What are your thoughts on erudition and practicality in the world of work?

Being in Business

It has longed been believed that being focused in one discipline is the best preparation for a career. As a kid in elementary school I understood intuitively that this would not be my path. Why were these kids wanting to do only one thing or two of the same things? I actually remember thinking this. By the time I got to Middle School and High School I was all over the place. I had already began singing classical music and reading philosophy and poetry. By the time it came to choose a college, I was thinking about Julliard. I had already been a professional musician for many years by then and I had some pretty notable people with whom I was training. Or, I could attend the University of Michigan. My father, a New Yorker, and great lover of classical music and opera, said, "if you go to Julliard I will not speak to you again!" Wow! He was serious.

I decided on the University of Michigan, not because I feared that my father would not speak to me, but I realized that I had long wanted a more expansive education and training since elementary school and decided that the Univesity of Michigan would better give me this opportunity. Since I did not go to Julliard, I cannot speak firsthand. But my experience at Michigan was expansive and daring. I got to dabble in all kinds of subjects and meet people who were not only artists. I think I made the best choice for me.

Although, business was not my focus in college, I can honestly say that my training in various disciplines, having friends of various disciplines, and starting so many entreprenurial ventures (some failures) have indeed assisted in my understanding of both business and people. In fact, without the understanding of people, senior management, colleagues or the general public, there is no business. My brother, Tim, on a few occasions made this point clear to me when I had just opened up my first business 12 years ago. Once, I was really upset about what I considered to be unfair practices of a very successful and shrewd businesswoman. My brother knew her, as I had introduced them a few years back and she had often called him seeking counsel.

Well, one day I was livid and requested a meeting with her. She agreed to the meeting only if my brother, Tim, was present. I agreed. Before going into the meeting my beloved brother, now deceased, said to me, "Now, I want you to follow my lead precisely and do exactly what I tell you." "OK," I replied. She began speaking in her usual hauty and condescending tone and I watched my brother. He smiled and nodded his head. I wasn't smiling. I wasn't liking this already. I hated her tone and her words. He didn't seem to hate either.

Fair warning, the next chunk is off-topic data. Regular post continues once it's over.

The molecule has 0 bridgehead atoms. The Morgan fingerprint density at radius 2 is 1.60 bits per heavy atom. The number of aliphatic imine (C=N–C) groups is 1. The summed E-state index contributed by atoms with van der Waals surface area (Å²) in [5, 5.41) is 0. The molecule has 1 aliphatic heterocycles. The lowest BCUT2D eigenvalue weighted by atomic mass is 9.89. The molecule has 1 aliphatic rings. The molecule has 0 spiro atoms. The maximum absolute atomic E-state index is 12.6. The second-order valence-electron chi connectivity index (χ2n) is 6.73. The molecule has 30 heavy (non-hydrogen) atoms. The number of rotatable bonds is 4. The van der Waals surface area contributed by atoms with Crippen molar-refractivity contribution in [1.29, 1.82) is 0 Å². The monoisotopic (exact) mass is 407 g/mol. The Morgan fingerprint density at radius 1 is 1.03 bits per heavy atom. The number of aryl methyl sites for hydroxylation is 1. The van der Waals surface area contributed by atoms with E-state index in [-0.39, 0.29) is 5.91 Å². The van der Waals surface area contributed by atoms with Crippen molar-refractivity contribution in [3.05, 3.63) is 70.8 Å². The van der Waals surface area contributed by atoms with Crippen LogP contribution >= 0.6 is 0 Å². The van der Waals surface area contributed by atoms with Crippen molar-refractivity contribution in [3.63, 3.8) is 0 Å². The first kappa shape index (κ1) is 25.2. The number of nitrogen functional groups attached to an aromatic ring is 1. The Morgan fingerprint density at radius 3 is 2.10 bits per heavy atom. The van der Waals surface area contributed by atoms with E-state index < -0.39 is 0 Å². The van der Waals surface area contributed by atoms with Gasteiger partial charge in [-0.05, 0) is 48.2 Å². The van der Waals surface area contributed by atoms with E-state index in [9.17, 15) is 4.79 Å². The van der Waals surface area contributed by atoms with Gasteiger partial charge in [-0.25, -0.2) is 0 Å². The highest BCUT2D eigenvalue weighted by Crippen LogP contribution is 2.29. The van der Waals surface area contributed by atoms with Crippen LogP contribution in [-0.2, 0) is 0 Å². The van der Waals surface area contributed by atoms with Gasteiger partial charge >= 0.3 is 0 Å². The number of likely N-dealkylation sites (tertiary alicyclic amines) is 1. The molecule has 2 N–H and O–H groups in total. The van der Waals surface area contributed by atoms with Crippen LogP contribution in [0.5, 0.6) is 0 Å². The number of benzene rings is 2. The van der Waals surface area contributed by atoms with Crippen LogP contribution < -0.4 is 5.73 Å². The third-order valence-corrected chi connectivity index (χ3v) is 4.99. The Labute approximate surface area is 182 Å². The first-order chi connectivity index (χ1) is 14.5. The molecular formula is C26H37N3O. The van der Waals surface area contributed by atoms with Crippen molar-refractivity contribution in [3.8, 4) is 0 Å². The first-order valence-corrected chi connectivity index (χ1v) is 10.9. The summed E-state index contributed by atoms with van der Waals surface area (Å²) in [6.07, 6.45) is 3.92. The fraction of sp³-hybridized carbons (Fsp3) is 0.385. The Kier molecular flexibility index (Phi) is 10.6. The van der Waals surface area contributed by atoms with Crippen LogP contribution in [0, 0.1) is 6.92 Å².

After she got finished I began to speak. He interrupeted me and said, "Linda," you are so right. (What?) Judith could have handled herself differently. She's learning. You have contracted her and she should adhere to your wishes and until you are satisfied with her services she should not be paid." "But," I tried to speak. He cut me off. "And, if she does not adhere to your specific wishes do not pay her." (You gotta be kidding? I was fumming!) He smiled at me. I did not smile back. Linda sat there most pleased. Her red hair had seemingly taken on an even brighter hue, her freckles ever expanding with pleasure. I'm sure this was all in my very own imagination. But I hated every word my brother was speaking.

Tim continued to speak. But the more I listened to him the calmer, I felt. He continued speaking and smiling. I smiled back. Tim had a face that always had a gentle smile, even when his tone reflected he was not happy. He never, though, raised his voice. Linda nodded as Tim spoke. I wasn't able to express myself. We ended the meeting 45 mintues later and I had not said anything. But before I left Linda handed me a check. I did not look at it for fear that I would hit the roof in her office and disappoint my brother. When I got in the parking lot I looked at at the check. It was the full amount, plus a bonus.